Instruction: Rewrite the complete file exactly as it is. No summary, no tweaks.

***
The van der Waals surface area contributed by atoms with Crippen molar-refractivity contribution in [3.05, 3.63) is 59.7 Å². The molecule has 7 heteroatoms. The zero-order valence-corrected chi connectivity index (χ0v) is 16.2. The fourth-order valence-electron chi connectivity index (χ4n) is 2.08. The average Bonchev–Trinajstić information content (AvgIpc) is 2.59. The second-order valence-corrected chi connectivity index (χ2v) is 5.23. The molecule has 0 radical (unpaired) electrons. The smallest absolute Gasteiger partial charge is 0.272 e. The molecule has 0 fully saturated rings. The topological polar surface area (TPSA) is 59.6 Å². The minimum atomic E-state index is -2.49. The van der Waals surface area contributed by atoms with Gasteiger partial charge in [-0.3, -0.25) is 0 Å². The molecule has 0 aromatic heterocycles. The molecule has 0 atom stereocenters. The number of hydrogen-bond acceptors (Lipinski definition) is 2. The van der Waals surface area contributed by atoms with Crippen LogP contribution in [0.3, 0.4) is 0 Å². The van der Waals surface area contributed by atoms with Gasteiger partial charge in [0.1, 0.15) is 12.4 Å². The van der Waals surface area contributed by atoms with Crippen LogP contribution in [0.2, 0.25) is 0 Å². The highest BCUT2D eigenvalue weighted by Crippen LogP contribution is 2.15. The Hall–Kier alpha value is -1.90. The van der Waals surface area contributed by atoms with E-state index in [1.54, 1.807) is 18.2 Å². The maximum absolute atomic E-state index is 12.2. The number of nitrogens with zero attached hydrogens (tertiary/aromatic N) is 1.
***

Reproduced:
The van der Waals surface area contributed by atoms with Crippen molar-refractivity contribution in [3.05, 3.63) is 59.7 Å². The molecule has 7 heteroatoms. The zero-order valence-corrected chi connectivity index (χ0v) is 16.2. The fourth-order valence-electron chi connectivity index (χ4n) is 2.08. The average Bonchev–Trinajstić information content (AvgIpc) is 2.59. The second-order valence-corrected chi connectivity index (χ2v) is 5.23. The molecule has 0 radical (unpaired) electrons. The smallest absolute Gasteiger partial charge is 0.272 e. The molecule has 0 fully saturated rings. The topological polar surface area (TPSA) is 59.6 Å². The minimum atomic E-state index is -2.49. The van der Waals surface area contributed by atoms with Gasteiger partial charge in [-0.3, -0.25) is 0 Å². The molecule has 0 aromatic heterocycles. The molecule has 0 atom stereocenters. The number of hydrogen-bond acceptors (Lipinski definition) is 2. The van der Waals surface area contributed by atoms with Crippen LogP contribution in [0.3, 0.4) is 0 Å². The van der Waals surface area contributed by atoms with Gasteiger partial charge in [0.1, 0.15) is 12.4 Å². The van der Waals surface area contributed by atoms with Crippen LogP contribution in [0.2, 0.25) is 0 Å². The highest BCUT2D eigenvalue weighted by Crippen LogP contribution is 2.15. The Hall–Kier alpha value is -1.90. The van der Waals surface area contributed by atoms with E-state index in [1.54, 1.807) is 18.2 Å². The maximum absolute atomic E-state index is 12.2. The number of nitrogens with zero attached hydrogens (tertiary/aromatic N) is 1.